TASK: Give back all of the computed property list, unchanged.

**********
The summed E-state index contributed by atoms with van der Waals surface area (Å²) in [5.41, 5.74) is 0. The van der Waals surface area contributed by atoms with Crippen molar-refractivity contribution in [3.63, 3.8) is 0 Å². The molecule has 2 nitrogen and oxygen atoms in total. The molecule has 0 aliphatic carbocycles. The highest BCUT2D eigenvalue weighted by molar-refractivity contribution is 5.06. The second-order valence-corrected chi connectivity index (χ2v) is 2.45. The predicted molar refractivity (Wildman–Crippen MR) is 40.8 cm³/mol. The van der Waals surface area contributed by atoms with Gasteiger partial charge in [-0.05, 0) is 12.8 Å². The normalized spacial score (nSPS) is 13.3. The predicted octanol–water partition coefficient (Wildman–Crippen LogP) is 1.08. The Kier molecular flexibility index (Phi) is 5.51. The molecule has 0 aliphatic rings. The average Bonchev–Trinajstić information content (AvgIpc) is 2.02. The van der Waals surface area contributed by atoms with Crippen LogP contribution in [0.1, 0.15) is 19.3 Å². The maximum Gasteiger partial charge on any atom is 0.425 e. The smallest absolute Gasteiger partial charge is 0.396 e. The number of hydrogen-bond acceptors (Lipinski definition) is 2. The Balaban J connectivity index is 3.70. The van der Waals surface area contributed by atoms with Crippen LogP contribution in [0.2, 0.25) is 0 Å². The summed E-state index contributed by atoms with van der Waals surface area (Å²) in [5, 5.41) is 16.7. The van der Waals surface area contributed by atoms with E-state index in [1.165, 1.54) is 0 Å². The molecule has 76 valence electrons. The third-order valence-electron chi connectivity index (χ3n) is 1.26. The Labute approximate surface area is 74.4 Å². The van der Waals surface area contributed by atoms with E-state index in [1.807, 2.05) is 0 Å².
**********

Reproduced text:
The summed E-state index contributed by atoms with van der Waals surface area (Å²) in [5.41, 5.74) is 0. The van der Waals surface area contributed by atoms with Crippen molar-refractivity contribution in [3.63, 3.8) is 0 Å². The molecule has 2 nitrogen and oxygen atoms in total. The molecule has 0 aliphatic carbocycles. The highest BCUT2D eigenvalue weighted by molar-refractivity contribution is 5.06. The second-order valence-corrected chi connectivity index (χ2v) is 2.45. The predicted molar refractivity (Wildman–Crippen MR) is 40.8 cm³/mol. The van der Waals surface area contributed by atoms with Gasteiger partial charge in [-0.05, 0) is 12.8 Å². The normalized spacial score (nSPS) is 13.3. The predicted octanol–water partition coefficient (Wildman–Crippen LogP) is 1.08. The Kier molecular flexibility index (Phi) is 5.51. The molecule has 0 aliphatic rings. The average Bonchev–Trinajstić information content (AvgIpc) is 2.02. The van der Waals surface area contributed by atoms with Crippen LogP contribution in [0.1, 0.15) is 19.3 Å². The maximum Gasteiger partial charge on any atom is 0.425 e. The smallest absolute Gasteiger partial charge is 0.396 e. The number of hydrogen-bond acceptors (Lipinski definition) is 2. The Balaban J connectivity index is 3.70. The van der Waals surface area contributed by atoms with Crippen LogP contribution in [0.2, 0.25) is 0 Å². The summed E-state index contributed by atoms with van der Waals surface area (Å²) in [5, 5.41) is 16.7. The van der Waals surface area contributed by atoms with E-state index in [1.165, 1.54) is 0 Å². The molecule has 76 valence electrons. The third-order valence-electron chi connectivity index (χ3n) is 1.26. The Labute approximate surface area is 74.4 Å². The van der Waals surface area contributed by atoms with E-state index in [1.807, 2.05) is 0 Å².